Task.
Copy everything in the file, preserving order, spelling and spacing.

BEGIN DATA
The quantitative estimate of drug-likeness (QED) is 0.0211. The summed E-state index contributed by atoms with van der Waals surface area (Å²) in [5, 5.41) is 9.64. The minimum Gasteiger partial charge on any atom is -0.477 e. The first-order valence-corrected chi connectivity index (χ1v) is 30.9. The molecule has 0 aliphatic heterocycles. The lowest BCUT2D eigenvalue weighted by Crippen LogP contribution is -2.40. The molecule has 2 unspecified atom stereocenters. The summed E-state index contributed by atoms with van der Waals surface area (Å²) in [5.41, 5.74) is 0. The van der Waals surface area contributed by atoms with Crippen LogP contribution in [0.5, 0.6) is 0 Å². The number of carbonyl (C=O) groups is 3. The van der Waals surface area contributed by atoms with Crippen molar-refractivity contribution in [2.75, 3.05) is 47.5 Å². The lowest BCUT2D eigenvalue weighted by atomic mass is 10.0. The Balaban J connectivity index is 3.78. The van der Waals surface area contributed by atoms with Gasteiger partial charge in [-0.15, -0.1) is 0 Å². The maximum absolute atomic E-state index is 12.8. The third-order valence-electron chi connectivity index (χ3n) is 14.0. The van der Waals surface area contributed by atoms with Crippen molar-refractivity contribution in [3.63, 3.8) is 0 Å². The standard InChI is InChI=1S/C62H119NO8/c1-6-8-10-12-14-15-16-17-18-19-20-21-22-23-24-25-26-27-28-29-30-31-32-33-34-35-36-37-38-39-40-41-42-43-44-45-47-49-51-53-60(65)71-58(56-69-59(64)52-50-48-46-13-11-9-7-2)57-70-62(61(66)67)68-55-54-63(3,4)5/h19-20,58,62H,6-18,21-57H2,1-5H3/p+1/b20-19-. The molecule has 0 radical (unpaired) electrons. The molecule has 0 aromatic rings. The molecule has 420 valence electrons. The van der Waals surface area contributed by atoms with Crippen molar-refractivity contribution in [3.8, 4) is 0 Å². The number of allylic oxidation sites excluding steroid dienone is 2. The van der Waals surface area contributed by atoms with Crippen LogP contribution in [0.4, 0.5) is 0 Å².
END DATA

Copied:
The quantitative estimate of drug-likeness (QED) is 0.0211. The summed E-state index contributed by atoms with van der Waals surface area (Å²) in [5, 5.41) is 9.64. The minimum Gasteiger partial charge on any atom is -0.477 e. The first-order valence-corrected chi connectivity index (χ1v) is 30.9. The molecule has 0 aliphatic heterocycles. The lowest BCUT2D eigenvalue weighted by Crippen LogP contribution is -2.40. The molecule has 2 unspecified atom stereocenters. The summed E-state index contributed by atoms with van der Waals surface area (Å²) in [5.41, 5.74) is 0. The van der Waals surface area contributed by atoms with Crippen LogP contribution in [0.5, 0.6) is 0 Å². The number of carbonyl (C=O) groups is 3. The van der Waals surface area contributed by atoms with Crippen molar-refractivity contribution in [2.75, 3.05) is 47.5 Å². The lowest BCUT2D eigenvalue weighted by atomic mass is 10.0. The Balaban J connectivity index is 3.78. The van der Waals surface area contributed by atoms with Gasteiger partial charge in [-0.15, -0.1) is 0 Å². The maximum absolute atomic E-state index is 12.8. The third-order valence-electron chi connectivity index (χ3n) is 14.0. The van der Waals surface area contributed by atoms with Crippen molar-refractivity contribution in [3.63, 3.8) is 0 Å². The standard InChI is InChI=1S/C62H119NO8/c1-6-8-10-12-14-15-16-17-18-19-20-21-22-23-24-25-26-27-28-29-30-31-32-33-34-35-36-37-38-39-40-41-42-43-44-45-47-49-51-53-60(65)71-58(56-69-59(64)52-50-48-46-13-11-9-7-2)57-70-62(61(66)67)68-55-54-63(3,4)5/h19-20,58,62H,6-18,21-57H2,1-5H3/p+1/b20-19-. The molecule has 0 radical (unpaired) electrons. The molecule has 0 aromatic rings. The molecule has 420 valence electrons. The van der Waals surface area contributed by atoms with Crippen molar-refractivity contribution in [3.8, 4) is 0 Å². The number of allylic oxidation sites excluding steroid dienone is 2. The van der Waals surface area contributed by atoms with Crippen LogP contribution in [0.4, 0.5) is 0 Å².